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Module

LAS1010 : An Introduction to Latin America

  • Offered for Year: 2020/21
  • Module Leader(s): Dr Patricia Oliart
  • Owning School: Modern Languages
  • Teaching Location: Newcastle City Campus
Semesters
Semester 1 Credit Value: 10
Semester 2 Credit Value: 10
ECTS Credits: 10.0

Aims

In consonance with the overall aim of the degree offered in the School of Modern Languages, the general aim of this module is to introduce students to the geography, politics, and key social and historical issues that allow a complex understanding of contemporary Latin America. Other aims are to provide a multidisciplinary overview and understanding of post coloniality in Latin America, to provide context and initial knowledge of issues to be taught in other SPLAS modules, and finally to familiarize students with a wide range of sources and research resources on Latin America.

Outline Of Syllabus

This survey module follows a diachronic approach, bringing a historical perspective to contemporary issues.
It combines lectures, seminars, and independent study activities. The first half provides a historical framework to understand the place of Latin America in the world. The relevance of the colonization of Amerindian civilizations for the contemporary republics is studied through the independent nation building processes as they occurred in a selection of countries. The importance of race relations and cultural tensions in these processes is dealt with throughout the module. The semester ends with sessions dedicated to the relationship between this socio-historical background and the contemporary cultural production.

The second half of the module presents a closer look at the political ideas and ideological trends that inspired political and social movements throughout the 20th century. The tense relationship between Latin America and the US is explored in its economic, social and political implications between 1950 and 1980. The module ends with an exploration of current attempts to overcome major development challenges.

Semester 1:
-       Characteristics of the territory and first peoples. The contributions of ethnohistory and anthropology
-       The encounter with the West. Spanish and Portugal Colonial expansion to the Americas
-       Nation building processes and the idea of race in Latin America after Independence
-       Latin American cultural production: Dealing with tradition and modernity. Cinema, music, and literature.
Semester 2:
-       Ideology, politics, and contemporary challenges.
-       The short Twentieth Century: The emergence of “The People” in ideology and politics.
-       From 1950 to 1980: Times of Hope and unrest
-       Military dictatorships and The National Security Doctrine. What Truth Commissions revealed.
-       In search of stability and development: Neo Liberal State reforms for the XXI Century.
-       Political changes and new challenges for Latin America.

Teaching Methods

Please note that module leaders are reviewing the module teaching and assessment methods for Semester 2 modules, in light of the Covid-19 restrictions. There may also be a few further changes to Semester 1 modules. Final information will be available by the end of August 2020 in for Semester 1 modules and the end of October 2020 for Semester 2 modules.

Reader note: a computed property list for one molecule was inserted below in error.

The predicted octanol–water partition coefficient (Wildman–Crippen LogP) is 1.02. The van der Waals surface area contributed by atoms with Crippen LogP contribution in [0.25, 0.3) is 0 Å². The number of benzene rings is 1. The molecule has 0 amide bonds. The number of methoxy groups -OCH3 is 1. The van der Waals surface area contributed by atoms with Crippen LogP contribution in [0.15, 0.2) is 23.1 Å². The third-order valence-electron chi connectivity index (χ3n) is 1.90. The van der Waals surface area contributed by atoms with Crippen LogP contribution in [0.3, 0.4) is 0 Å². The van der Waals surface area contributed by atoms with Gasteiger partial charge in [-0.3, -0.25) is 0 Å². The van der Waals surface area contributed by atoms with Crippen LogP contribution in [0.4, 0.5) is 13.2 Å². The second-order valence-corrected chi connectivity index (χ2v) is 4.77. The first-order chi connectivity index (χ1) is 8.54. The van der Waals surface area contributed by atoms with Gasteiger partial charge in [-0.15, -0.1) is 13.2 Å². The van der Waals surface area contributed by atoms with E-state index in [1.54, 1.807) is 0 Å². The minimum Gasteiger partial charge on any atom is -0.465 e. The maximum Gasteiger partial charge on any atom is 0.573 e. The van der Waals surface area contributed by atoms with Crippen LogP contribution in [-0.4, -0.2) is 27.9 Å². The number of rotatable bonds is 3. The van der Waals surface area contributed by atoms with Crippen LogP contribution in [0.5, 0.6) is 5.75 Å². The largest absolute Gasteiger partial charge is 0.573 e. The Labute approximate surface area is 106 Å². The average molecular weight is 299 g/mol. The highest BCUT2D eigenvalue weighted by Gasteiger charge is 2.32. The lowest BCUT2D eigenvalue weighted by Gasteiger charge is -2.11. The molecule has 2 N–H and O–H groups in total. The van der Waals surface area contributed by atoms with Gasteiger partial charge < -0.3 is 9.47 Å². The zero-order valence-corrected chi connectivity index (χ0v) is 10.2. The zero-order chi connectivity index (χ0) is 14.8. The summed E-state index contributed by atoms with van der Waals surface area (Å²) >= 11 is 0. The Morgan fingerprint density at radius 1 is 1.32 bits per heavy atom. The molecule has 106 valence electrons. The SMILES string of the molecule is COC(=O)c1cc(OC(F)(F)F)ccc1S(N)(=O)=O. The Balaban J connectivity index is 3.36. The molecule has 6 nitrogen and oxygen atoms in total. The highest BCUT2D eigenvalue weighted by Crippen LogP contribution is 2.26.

Teaching Activities
Category Activity Number Length Student Hours Comment
Guided Independent StudyAssessment preparation and completion130:0030:00N/A
Structured Guided LearningLecture materials94:0036:00Includes pre- and post- lecture reading.
Structured Guided LearningStructured research and reading activities92:0018:00N/A
Scheduled Learning And Teaching ActivitiesSmall group teaching91:009:00Synchronous online
Scheduled Learning And Teaching ActivitiesSmall group teaching91:009:00Present-in-Person
Guided Independent StudyIndependent study198:0098:00N/A
Total200:00
Teaching Rationale And Relationship

This is a survey module with a diachronic approach. Historical circumstances are always brought to the present to make clear connections with their relevance to understand contemporary Latin America. Each topic is dealt with a combination of lectures, assigned readings and guided seminar small group discussions that are shared with the larger seminar groups. Readings combine both primary sources and scholarly articles that allow students to go further in their understanding of Latin American societies and cultures.

Assessment Methods

Please note that module leaders are reviewing the module teaching and assessment methods for Semester 2 modules, in light of the Covid-19 restrictions. There may also be a few further changes to Semester 1 modules. Final information will be available by the end of August 2020 in for Semester 1 modules and the end of October 2020 for Semester 2 modules.

The format of resits will be determined by the Board of Examiners

Other Assessment
Description Semester When Set Percentage Comment
Essay2M1002000 word essay in English.
Formative Assessments
Description Semester When Set Comment
Portfolio1MStudents present an 800-word comment on the relevance of at least 10 academic sources for a topic of their choice from * see beow
Assessment Rationale And Relationship

The final essay will invite students to look independently into the different areas of study emerging from the lectures.

The formative assessment in semester 1 is a portfolio intended to develop initial research skills helping students to identify and critically comment on relevant sources (in English and Spanish) as training for the final essay in semester 2.

* (Continued from above) a list of set options.

Reading Lists

Timetable